St. Simons Island could become Georgia’s next city. It attracts a lot of development. And some residents think only a local city government can make sure developers preserve the island’s character. But as GPB’s Emily Jones reports, not everyone is sold.
When you drive around St. Simon’s Island, it’s easy to see why people love it. Old live oaks twist and spread their limbs over the roads, with tiny cottages tucked between them.
As she drives, Miriam Lancaster points out some of her favorites - including an oceanfront cottage called Sea Breeze, "one of the oldest beach cottages on the island," she says. "Supposedly Margaret Mitchell stayed here when she was writing Gone with the Wind."
But Lancaster also points out some areas she says aren’t so beautiful. "Now this development was not fully wooded before...but it was a lot more heavily wooded than it is now," she says, driving by a cleared plot of land. "We lost about four acres of tree canopy when this development was cleared."
She and other island residents think this kind of development threatens the island’s famed tree canopy and small-town feel. Those concerns prompted Glynn county commissioners to halt development for months last year while they worked on new zoning regulations.
But Lancaster isn’t satisfied - and she’s not alone. She’s part of a group called Citizens for St. Simons and Sea Island. They want to incorporate the islands as a city. "If we have a city council and a mayor who are all elected island residents, they will have island concerns," Lancaster explains. "And we will be able to have those decisions made by island residents."
Advocates are working with state lawmakers to get cityhood legislation passed and on the ballot - but it won’t happen this year. And County Commissioner Dale Provenzano says that’s a good thing. "You’re talking about changing your local government," he says. "And that should not be taken lightly. That is a very serious question, and I think it’s one that the citizens of St. Simons ought to get to vote on."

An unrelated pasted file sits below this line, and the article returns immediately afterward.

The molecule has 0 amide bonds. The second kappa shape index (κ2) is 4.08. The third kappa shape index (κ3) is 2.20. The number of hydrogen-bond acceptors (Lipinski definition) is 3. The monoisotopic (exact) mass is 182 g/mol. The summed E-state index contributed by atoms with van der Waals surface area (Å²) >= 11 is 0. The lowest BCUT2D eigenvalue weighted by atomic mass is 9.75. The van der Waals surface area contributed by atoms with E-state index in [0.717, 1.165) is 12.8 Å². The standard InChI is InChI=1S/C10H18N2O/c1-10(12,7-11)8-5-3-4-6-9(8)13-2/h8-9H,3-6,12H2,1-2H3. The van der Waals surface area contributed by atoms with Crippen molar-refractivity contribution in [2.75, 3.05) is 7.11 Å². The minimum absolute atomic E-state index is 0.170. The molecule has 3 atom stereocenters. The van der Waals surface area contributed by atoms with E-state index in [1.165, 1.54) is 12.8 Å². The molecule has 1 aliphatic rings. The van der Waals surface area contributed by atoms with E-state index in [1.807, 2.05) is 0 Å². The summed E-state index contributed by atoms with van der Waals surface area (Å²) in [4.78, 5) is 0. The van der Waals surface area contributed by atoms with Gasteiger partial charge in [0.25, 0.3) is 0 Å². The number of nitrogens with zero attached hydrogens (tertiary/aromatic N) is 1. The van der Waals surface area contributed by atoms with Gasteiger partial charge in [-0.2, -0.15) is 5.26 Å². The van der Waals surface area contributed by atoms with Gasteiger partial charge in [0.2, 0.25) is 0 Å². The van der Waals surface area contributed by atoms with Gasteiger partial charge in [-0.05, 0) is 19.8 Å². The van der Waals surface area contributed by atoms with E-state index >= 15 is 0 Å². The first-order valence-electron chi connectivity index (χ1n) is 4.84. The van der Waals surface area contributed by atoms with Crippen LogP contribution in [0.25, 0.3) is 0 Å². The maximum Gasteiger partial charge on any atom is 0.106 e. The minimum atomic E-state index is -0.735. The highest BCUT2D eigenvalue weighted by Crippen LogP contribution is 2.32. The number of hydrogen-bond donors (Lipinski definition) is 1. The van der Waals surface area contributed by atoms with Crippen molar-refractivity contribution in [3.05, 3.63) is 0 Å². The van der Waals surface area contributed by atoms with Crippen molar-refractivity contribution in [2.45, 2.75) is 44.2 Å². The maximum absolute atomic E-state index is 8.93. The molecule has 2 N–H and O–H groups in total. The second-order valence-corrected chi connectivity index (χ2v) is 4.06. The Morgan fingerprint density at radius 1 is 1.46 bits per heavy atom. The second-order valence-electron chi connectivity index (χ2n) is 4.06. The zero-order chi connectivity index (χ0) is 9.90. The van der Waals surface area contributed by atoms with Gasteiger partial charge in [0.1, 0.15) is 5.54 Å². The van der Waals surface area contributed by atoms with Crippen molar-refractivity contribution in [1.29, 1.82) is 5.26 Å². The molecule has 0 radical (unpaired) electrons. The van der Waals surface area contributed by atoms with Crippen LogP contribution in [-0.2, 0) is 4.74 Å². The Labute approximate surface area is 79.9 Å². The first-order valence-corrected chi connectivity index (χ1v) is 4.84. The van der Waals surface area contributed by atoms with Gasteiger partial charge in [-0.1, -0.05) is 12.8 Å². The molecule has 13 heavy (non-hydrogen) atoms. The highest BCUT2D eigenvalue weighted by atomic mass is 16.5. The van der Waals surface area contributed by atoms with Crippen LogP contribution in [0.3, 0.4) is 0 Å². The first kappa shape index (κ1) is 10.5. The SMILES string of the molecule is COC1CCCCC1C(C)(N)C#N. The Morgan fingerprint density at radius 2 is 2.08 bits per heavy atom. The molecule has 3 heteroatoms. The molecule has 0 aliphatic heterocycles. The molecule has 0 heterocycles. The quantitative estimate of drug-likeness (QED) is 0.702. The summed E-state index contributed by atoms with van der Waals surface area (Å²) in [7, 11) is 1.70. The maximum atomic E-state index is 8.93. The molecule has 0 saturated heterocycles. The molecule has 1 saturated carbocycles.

Provenzano believes voters need more time and more facts. There’s conflicting information on how cityhood might affect taxes. Questions remain over who would pay for what. The county commission last week hired a Georgia Tech think tank to study how a new city would affect the county as a whole.
State Senator William Ligon - an island resident himself - has proposed another alternative: a township. His plan would give the island control over zoning and enforcement - in other words, control over development. But a township wouldn’t have to provide or pay for the same services as a full-fledged city.
"It’s giving the residents of St. Simons another option, and perhaps an option that could take effect a little more quickly than what I believe would be the case for a city," Ligon explains.
The township approach would require a referendum to amend the state constitution. Incorporation advocates say that could take more time. But with no incorporation bill on the docket this year, cityhood can’t happen until 2017.
Either way, the islands’ more than 12,000 residents would make the final decision. So why the rush?
"We can influence those properties that have not yet been approved, but again, this is why this whole thing is so urgent, because as soon as something is approved we lose the ability to impact it in any significant way," says George Ragsdale, president of the group pushing for incorporation.
It’s not clear whether either approach to St. Simons government will make it out of the state legislature, this year or next. But residents say they want the chance to vote on how to preserve the island they call home.